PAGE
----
Rome is a wonderful city to visit. It is a place overflowing with beautiful architecture, authentic cuisine, and rich in culture. You could easily spend a whole week in Rome exploring the many neighborhoods and historic sites. I have been to Rome multiple times and have not seen everything. I have a few tips and suggestions when visiting Rome for only a few days.
Navigating the City
Rome has a transportation system that can be difficult to navigate. It is a large city that makes traveling by foot very long and arduous. The bus system is extremely tough unless you speak the language and know where to go. In my experience, there are no maps on the bus to let you know what stop to get off. I recommend purchasing a ticket before you get on a bus if you do not want an ugly stare from the driver. Taxis and Ubers are great options to get you to and from dinner or around the city quickly. The taxi cabs are regulated with accurate meter pricing. For our last trip, I arranged a car service to pick us up from the airport and take us to an Airbnb. Prices for a car service were around 50 euro and well worth it. Coming off a long flight, I did not want to try finding my Airbnb nestled in the small streets of Trastevere.
Where to Stay
I find Trastevere a very charming, quintessential Italian neighborhood. It is filled with great restaurants and cobble stone streets perfect for la passeggiata (an evening stroll). The neighborhood is situated across the Tiber River, out of the bustle of tourist areas. Landon and I stayed here in an Airbnb. We had a great experience with our host and found it was not too challenging to get around. If you are strapped on time, I believe staying near the Spanish Steps would be a good option. The area is more touristy, but easily accessible to everything.
Sightseeing: Visiting the Vatican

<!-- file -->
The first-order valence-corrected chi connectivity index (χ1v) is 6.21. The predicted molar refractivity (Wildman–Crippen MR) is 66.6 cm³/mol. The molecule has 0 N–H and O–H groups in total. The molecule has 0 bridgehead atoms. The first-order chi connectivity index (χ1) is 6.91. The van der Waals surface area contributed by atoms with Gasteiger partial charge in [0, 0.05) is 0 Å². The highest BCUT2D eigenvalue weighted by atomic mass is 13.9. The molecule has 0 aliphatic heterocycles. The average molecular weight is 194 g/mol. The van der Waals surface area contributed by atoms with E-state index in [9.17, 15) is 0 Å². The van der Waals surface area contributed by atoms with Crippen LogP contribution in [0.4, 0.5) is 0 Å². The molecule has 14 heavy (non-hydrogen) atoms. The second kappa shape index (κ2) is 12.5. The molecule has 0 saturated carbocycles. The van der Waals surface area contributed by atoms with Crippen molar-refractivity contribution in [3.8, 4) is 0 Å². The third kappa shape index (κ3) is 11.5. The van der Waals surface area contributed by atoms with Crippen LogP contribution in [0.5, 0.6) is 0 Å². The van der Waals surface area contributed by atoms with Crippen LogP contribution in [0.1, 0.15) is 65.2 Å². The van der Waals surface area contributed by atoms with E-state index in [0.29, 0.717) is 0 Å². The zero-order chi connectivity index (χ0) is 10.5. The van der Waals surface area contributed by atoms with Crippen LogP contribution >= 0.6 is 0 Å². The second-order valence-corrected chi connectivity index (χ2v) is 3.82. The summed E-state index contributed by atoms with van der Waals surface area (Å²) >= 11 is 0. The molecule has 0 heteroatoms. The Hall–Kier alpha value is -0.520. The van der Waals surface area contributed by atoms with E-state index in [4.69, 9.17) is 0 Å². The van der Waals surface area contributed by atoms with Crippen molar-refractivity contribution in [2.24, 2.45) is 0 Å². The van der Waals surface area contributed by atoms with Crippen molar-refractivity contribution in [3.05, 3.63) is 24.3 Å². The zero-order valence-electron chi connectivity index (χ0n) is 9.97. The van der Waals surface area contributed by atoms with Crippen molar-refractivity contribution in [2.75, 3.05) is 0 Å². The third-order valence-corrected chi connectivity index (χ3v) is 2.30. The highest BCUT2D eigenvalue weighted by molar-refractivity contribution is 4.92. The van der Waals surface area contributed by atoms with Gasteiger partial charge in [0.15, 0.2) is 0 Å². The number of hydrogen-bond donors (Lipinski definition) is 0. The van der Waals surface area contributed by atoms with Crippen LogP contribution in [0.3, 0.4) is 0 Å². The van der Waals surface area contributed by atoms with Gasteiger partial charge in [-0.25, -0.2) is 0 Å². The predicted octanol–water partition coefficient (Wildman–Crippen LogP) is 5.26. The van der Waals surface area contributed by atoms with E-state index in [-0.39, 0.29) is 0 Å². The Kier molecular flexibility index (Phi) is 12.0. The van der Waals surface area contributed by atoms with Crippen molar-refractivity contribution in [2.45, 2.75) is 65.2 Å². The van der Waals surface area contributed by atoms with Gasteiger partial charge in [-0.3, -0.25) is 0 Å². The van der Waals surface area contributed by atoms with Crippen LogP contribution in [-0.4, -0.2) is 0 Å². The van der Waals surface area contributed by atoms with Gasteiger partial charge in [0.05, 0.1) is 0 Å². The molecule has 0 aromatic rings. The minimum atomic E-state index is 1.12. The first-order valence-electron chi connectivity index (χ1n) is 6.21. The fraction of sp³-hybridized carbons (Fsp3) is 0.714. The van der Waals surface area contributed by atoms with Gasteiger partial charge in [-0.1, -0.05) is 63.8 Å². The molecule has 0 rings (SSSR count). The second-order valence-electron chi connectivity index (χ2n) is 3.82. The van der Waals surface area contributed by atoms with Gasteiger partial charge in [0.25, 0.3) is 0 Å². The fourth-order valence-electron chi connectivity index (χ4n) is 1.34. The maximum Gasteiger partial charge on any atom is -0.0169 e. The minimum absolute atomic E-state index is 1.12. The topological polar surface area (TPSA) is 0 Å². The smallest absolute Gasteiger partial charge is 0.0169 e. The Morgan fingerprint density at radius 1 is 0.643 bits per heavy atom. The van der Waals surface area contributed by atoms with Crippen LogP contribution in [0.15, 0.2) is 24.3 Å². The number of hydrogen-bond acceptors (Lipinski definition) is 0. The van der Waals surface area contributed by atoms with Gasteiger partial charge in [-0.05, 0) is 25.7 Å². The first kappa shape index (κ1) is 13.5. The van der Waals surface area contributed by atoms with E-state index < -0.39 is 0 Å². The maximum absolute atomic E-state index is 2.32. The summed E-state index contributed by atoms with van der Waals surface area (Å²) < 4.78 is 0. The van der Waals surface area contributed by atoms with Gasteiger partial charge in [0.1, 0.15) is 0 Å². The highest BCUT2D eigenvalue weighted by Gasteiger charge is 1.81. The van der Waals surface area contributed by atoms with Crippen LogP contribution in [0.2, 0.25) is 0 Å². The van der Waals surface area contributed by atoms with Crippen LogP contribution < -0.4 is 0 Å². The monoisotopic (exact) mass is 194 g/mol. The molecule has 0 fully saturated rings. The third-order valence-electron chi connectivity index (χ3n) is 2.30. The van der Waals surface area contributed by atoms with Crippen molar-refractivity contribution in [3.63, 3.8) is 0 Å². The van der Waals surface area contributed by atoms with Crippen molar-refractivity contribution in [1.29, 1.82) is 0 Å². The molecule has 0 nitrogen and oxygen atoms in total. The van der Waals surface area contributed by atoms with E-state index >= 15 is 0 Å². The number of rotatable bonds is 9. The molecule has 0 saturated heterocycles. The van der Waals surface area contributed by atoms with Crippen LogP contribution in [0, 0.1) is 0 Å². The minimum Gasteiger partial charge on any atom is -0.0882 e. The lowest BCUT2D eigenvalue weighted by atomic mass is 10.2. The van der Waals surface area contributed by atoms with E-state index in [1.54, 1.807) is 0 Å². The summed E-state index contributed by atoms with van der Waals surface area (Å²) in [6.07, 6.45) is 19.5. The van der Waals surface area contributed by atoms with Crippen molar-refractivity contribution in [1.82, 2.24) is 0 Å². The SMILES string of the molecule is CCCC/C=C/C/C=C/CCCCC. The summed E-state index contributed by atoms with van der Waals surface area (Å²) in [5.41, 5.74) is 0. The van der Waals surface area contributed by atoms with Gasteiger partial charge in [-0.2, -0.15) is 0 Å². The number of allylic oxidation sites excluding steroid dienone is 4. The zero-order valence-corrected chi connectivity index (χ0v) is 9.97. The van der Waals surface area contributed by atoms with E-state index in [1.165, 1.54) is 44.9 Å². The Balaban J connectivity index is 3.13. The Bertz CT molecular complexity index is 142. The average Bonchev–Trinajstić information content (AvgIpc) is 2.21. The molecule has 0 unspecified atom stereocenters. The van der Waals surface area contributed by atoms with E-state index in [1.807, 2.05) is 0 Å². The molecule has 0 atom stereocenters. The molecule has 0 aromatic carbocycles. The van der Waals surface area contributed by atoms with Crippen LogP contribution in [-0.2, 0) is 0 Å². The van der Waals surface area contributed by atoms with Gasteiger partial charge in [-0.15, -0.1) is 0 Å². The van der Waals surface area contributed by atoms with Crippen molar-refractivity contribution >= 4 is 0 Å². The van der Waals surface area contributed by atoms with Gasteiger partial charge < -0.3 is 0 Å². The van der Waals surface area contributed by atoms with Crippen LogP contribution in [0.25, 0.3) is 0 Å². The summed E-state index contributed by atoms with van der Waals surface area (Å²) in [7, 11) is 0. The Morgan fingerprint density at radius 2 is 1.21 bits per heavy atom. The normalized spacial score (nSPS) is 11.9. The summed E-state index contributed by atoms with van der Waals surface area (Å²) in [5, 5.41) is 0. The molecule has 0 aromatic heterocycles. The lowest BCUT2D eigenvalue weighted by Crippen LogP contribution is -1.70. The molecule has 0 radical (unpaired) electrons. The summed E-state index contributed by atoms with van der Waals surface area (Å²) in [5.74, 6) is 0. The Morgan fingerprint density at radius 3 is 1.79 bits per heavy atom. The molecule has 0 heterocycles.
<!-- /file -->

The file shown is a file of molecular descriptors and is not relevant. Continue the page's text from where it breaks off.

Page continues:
I have been to the Vatican/Sistine Chapel four times. However, this past time was by far the most educational and memorable. We booked the Pristine Sistine tour through Walks of Italy. You get early entrance into the Sistine Chapel before the crowds. You are in there with about 50 people who have similar tours booked. This is nothing compared to the normalcy of hundreds of people in there at the same time. We also witnessed the morning prayer by a Cardinal of the Vatican. It was an extremely special experience. As you would expect with a small group tour, the guide gave an excellent explanation of the Sistine Chapel, the Vatican Museum, and St. Paul’s Cathedral. In all, it was well worth the money and waking up early.
You can book tickets for the relatively new underground tour. These sold out fast for us, so only Landon went on the tour. I had previously done the guided tour through the Colosseum. The normal guided tour is certainly worth the fee.
If you chose not to accompany your travel partner to the Colosseum, I recommend going across the street and wandering the Monti neighborhood. This area has some great vintage boutique shopping.
Hello everyone, Ashley here providing a guest post this week. I am excited Landon asked me to guest write about Italy. Before I dive into the details, let me share a little about myself. I am originally from the Pinehurst area of North Carolina and have lived in Charlotte, North Carolina since 2003. I am a connoisseur of wine, a lover of socializing, and a travel enthusiast. When I’m not busy at the hospital, I am planning my next trip. To put it simply, I love to travel.
I have visited over 13 different countries and have been to Italy four times. I am by no means an expert, but I have learned a few tips to share with you.
Italy, oh Italy…. where do I even start. To say I love Italy is an understatement. The food, wine, people, scenery…it is just pure magic. It was wonderful to share this special place with Landon on our delayed honeymoon in 2019.
When to Visit Italy
Great times to visit Italy are during the spring (April - May) or fall (September - October). These months allow you to avoid the summer heat. I cannot say that there is a down time to avoid the crowds in Italy. These days, it seems that Italy is always crowded with tourists.